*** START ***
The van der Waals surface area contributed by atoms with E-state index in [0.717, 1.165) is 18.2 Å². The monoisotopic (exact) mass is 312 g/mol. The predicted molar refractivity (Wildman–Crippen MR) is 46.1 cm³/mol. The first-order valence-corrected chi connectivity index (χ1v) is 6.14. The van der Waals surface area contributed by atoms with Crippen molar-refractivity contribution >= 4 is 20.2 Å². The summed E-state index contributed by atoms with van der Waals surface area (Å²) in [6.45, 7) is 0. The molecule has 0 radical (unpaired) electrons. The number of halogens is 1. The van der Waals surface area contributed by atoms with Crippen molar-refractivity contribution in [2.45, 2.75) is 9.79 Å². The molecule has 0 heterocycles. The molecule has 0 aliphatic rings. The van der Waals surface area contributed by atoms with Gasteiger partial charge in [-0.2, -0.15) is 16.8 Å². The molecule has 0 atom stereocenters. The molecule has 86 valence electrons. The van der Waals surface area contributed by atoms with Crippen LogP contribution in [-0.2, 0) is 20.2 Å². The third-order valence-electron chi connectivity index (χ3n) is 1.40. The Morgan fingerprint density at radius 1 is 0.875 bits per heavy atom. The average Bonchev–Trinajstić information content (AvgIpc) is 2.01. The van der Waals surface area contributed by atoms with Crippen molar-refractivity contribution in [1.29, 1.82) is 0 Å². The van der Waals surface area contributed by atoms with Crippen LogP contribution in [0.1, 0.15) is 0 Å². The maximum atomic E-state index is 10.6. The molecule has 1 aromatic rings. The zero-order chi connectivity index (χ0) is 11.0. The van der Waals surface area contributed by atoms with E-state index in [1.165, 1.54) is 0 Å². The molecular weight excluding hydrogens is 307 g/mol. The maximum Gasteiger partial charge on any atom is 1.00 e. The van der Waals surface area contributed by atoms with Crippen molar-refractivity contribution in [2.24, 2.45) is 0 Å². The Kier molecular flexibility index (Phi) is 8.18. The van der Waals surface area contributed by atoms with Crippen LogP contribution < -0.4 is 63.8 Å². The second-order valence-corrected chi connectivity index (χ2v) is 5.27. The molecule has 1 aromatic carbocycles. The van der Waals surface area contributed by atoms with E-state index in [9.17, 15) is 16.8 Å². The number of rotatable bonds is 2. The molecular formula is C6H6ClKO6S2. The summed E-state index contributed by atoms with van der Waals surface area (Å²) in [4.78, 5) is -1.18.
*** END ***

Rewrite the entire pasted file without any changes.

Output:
The van der Waals surface area contributed by atoms with E-state index in [0.717, 1.165) is 18.2 Å². The monoisotopic (exact) mass is 312 g/mol. The predicted molar refractivity (Wildman–Crippen MR) is 46.1 cm³/mol. The first-order valence-corrected chi connectivity index (χ1v) is 6.14. The van der Waals surface area contributed by atoms with Crippen molar-refractivity contribution >= 4 is 20.2 Å². The summed E-state index contributed by atoms with van der Waals surface area (Å²) in [6.45, 7) is 0. The molecule has 0 radical (unpaired) electrons. The number of halogens is 1. The van der Waals surface area contributed by atoms with Crippen molar-refractivity contribution in [2.45, 2.75) is 9.79 Å². The molecule has 0 heterocycles. The molecule has 0 aliphatic rings. The van der Waals surface area contributed by atoms with Gasteiger partial charge in [-0.2, -0.15) is 16.8 Å². The molecule has 0 atom stereocenters. The molecule has 86 valence electrons. The van der Waals surface area contributed by atoms with Crippen LogP contribution in [-0.2, 0) is 20.2 Å². The third-order valence-electron chi connectivity index (χ3n) is 1.40. The Morgan fingerprint density at radius 1 is 0.875 bits per heavy atom. The average Bonchev–Trinajstić information content (AvgIpc) is 2.01. The van der Waals surface area contributed by atoms with Crippen molar-refractivity contribution in [1.29, 1.82) is 0 Å². The van der Waals surface area contributed by atoms with Crippen LogP contribution in [0.1, 0.15) is 0 Å². The maximum atomic E-state index is 10.6. The molecule has 1 aromatic rings. The zero-order chi connectivity index (χ0) is 11.0. The van der Waals surface area contributed by atoms with E-state index in [1.165, 1.54) is 0 Å². The molecular weight excluding hydrogens is 307 g/mol. The maximum Gasteiger partial charge on any atom is 1.00 e. The van der Waals surface area contributed by atoms with Crippen molar-refractivity contribution in [2.24, 2.45) is 0 Å². The Kier molecular flexibility index (Phi) is 8.18. The van der Waals surface area contributed by atoms with Crippen LogP contribution < -0.4 is 63.8 Å². The second-order valence-corrected chi connectivity index (χ2v) is 5.27. The molecule has 1 aromatic carbocycles. The van der Waals surface area contributed by atoms with E-state index in [9.17, 15) is 16.8 Å². The number of rotatable bonds is 2. The molecular formula is C6H6ClKO6S2. The summed E-state index contributed by atoms with van der Waals surface area (Å²) in [4.78, 5) is -1.18.